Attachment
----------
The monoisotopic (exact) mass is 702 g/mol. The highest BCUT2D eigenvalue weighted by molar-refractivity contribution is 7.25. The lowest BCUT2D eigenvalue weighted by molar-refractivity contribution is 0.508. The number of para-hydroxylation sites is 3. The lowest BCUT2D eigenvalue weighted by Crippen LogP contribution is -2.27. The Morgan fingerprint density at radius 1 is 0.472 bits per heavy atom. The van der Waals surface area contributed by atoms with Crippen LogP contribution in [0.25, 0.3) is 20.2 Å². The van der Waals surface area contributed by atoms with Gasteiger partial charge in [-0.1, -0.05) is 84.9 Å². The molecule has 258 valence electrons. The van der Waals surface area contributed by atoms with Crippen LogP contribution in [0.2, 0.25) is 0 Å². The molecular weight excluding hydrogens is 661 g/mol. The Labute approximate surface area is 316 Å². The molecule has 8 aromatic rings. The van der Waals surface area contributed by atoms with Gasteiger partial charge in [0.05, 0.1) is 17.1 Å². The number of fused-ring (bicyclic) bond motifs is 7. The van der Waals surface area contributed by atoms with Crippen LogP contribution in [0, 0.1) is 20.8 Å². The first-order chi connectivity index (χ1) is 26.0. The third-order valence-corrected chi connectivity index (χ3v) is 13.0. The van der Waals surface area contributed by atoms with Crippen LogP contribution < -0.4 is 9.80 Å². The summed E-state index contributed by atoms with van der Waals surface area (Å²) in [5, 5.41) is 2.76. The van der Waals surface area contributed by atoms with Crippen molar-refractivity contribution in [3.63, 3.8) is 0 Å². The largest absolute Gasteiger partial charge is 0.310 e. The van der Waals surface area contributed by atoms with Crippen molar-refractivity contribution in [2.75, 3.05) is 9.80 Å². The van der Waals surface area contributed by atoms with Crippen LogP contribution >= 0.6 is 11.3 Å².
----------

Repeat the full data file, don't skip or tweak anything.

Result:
The monoisotopic (exact) mass is 702 g/mol. The highest BCUT2D eigenvalue weighted by molar-refractivity contribution is 7.25. The lowest BCUT2D eigenvalue weighted by molar-refractivity contribution is 0.508. The number of para-hydroxylation sites is 3. The lowest BCUT2D eigenvalue weighted by Crippen LogP contribution is -2.27. The Morgan fingerprint density at radius 1 is 0.472 bits per heavy atom. The van der Waals surface area contributed by atoms with Crippen LogP contribution in [0.25, 0.3) is 20.2 Å². The van der Waals surface area contributed by atoms with Gasteiger partial charge in [-0.1, -0.05) is 84.9 Å². The molecule has 258 valence electrons. The van der Waals surface area contributed by atoms with Crippen LogP contribution in [0.2, 0.25) is 0 Å². The molecular weight excluding hydrogens is 661 g/mol. The Labute approximate surface area is 316 Å². The molecule has 8 aromatic rings. The van der Waals surface area contributed by atoms with Gasteiger partial charge in [0.05, 0.1) is 17.1 Å². The number of fused-ring (bicyclic) bond motifs is 7. The van der Waals surface area contributed by atoms with Crippen LogP contribution in [0, 0.1) is 20.8 Å². The first-order chi connectivity index (χ1) is 26.0. The third-order valence-corrected chi connectivity index (χ3v) is 13.0. The van der Waals surface area contributed by atoms with Crippen LogP contribution < -0.4 is 9.80 Å². The summed E-state index contributed by atoms with van der Waals surface area (Å²) in [5, 5.41) is 2.76. The van der Waals surface area contributed by atoms with Crippen molar-refractivity contribution in [3.63, 3.8) is 0 Å². The largest absolute Gasteiger partial charge is 0.310 e. The van der Waals surface area contributed by atoms with Crippen molar-refractivity contribution in [2.75, 3.05) is 9.80 Å². The van der Waals surface area contributed by atoms with Crippen LogP contribution >= 0.6 is 11.3 Å².